Mark Rutherford (23:31):
Yeah, exactly. And sometimes, yeah, there's places that you can hide out where we don't think we're taking much valuation risk. Oftentimes, if the company doesn't have to be heroic to get an attractive return, then we'll rather be there than another spot in portfolio.
Andrew Johnson (23:47):
In other news relating to some of our holdings in particular, there are of course changes that happen within management teams on a fairly regular basis. This year, however, we've seen a few of the more prominent positions with some of our larger holdings and just some of the more prominent businesses here in Canada have some changes happen at the C-suite level.
So, CN Rail had a new CEO start earlier this year. We had Suncor CEO stepping down in the summer, Bank of Nova Scotia announcing a CEO change. All different circumstances around each of these. And I'm not looking to get any thoughts on these individuals themselves, but I'm more interested in understanding what the team does from a process standpoint when changes like these happen or you anticipate these changes happening. Can you take us through that and some of the discussion that happens on the team?
Mark Rutherford (24:39):
Sure, yeah, happy to. That's something that goes on regularly through the course of business, and so [we] try to think a lot about what this could mean for a company and our investment, ultimately.
I think one of the big things that we do if a CEO change or management team changes get announced, [s] we really end up talking to a lot of people and doing scuttlebutt and trying to get insights into where that person may differ from the prior person. And so, that's often, one, talking to the company. So, getting the story from current management on the team, [we] like to ask questions about what they see as a different person's strengths and weaknesses, strategic changes that they think that they could make or more likely to make. Talking to the board is another process item that we like to do regularly. Typically we do this on an annual basis where giving feedback to board members and hearing their thoughts on how the business is evolving.
So that's one great area that we like to do. Talking to people that have worked with the executive in the past is another great way that we can get insight into the person. And so most of the people that are becoming CEO or CFO of a larger enterprise have quite a track record that you can dig into. It's quite easy for us to look into where they worked, find people that a lot of the companies. Canada's a small country at the end of the day. And so yeah, we can quickly get into what the person's track record was, what are they like culturally, what are their values? And you're not going to get the exact answer, but it gives us a little bit of an indication of good-ish/bad-ish, are they [maybe more the] aggressive type? Are they more sales oriented? Every executive has their own strengths and weaknesses.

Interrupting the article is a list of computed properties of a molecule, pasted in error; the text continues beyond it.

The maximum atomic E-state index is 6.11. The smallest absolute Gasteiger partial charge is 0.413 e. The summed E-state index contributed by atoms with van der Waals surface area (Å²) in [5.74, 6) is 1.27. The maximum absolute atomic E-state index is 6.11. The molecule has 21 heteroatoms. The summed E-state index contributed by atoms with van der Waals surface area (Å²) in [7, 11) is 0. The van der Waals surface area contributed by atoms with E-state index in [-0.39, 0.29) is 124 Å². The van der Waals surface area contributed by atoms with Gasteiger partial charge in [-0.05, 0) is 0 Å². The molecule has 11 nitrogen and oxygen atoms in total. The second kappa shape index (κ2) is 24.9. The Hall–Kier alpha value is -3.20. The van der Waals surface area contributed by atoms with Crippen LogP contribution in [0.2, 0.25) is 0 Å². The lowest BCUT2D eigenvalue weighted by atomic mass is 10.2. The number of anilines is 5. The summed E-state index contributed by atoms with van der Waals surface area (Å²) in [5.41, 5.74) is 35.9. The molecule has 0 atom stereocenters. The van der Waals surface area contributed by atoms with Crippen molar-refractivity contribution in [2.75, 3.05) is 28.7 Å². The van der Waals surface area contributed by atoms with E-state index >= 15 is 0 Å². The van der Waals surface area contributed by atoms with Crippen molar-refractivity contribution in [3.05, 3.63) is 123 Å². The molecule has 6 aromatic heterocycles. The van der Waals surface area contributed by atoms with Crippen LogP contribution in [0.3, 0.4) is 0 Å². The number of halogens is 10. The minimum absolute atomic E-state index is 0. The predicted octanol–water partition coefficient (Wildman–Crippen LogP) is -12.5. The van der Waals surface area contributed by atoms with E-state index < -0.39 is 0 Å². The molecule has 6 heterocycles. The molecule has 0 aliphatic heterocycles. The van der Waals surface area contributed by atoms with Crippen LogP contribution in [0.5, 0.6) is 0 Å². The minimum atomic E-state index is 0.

And so for us it's really identifying those and then thinking about does that line up with what the company needs. Through all those items, talking to sell-side even—a lot of these are contacts at sell-side institutions, so banks, sales contacts. They have great insight. They talk to investors from around the country, around the world, who have different stories and interactions with these people over time.
So we compile all that together and I think get a reasonable picture. And then I think the big step after that, we have our original assessment of what we think this means for the business. It's really looking for evidence and looking for the results that follow on. And oftentimes it doesn't show up immediately, but it may take several quarters or even several years to really impact a business.